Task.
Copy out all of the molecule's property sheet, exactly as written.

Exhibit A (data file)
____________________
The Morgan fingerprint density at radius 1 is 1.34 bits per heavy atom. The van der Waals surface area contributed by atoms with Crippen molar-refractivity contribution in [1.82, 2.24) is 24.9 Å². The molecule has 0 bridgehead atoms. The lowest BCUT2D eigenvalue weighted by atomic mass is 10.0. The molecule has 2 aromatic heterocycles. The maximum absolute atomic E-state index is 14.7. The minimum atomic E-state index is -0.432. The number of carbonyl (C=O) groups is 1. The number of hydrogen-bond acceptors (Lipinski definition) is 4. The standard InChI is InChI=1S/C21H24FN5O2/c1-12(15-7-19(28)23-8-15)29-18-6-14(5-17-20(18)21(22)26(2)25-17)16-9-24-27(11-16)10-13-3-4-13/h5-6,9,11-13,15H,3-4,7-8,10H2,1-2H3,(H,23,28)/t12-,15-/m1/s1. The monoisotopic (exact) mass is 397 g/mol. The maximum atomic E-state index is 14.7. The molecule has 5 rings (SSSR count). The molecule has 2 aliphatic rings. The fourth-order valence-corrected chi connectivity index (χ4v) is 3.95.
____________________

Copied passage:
The Morgan fingerprint density at radius 1 is 1.34 bits per heavy atom. The van der Waals surface area contributed by atoms with Crippen molar-refractivity contribution in [1.82, 2.24) is 24.9 Å². The molecule has 0 bridgehead atoms. The lowest BCUT2D eigenvalue weighted by atomic mass is 10.0. The molecule has 2 aromatic heterocycles. The maximum absolute atomic E-state index is 14.7. The minimum atomic E-state index is -0.432. The number of carbonyl (C=O) groups is 1. The number of hydrogen-bond acceptors (Lipinski definition) is 4. The standard InChI is InChI=1S/C21H24FN5O2/c1-12(15-7-19(28)23-8-15)29-18-6-14(5-17-20(18)21(22)26(2)25-17)16-9-24-27(11-16)10-13-3-4-13/h5-6,9,11-13,15H,3-4,7-8,10H2,1-2H3,(H,23,28)/t12-,15-/m1/s1. The monoisotopic (exact) mass is 397 g/mol. The maximum atomic E-state index is 14.7. The molecule has 5 rings (SSSR count). The molecule has 2 aliphatic rings. The fourth-order valence-corrected chi connectivity index (χ4v) is 3.95.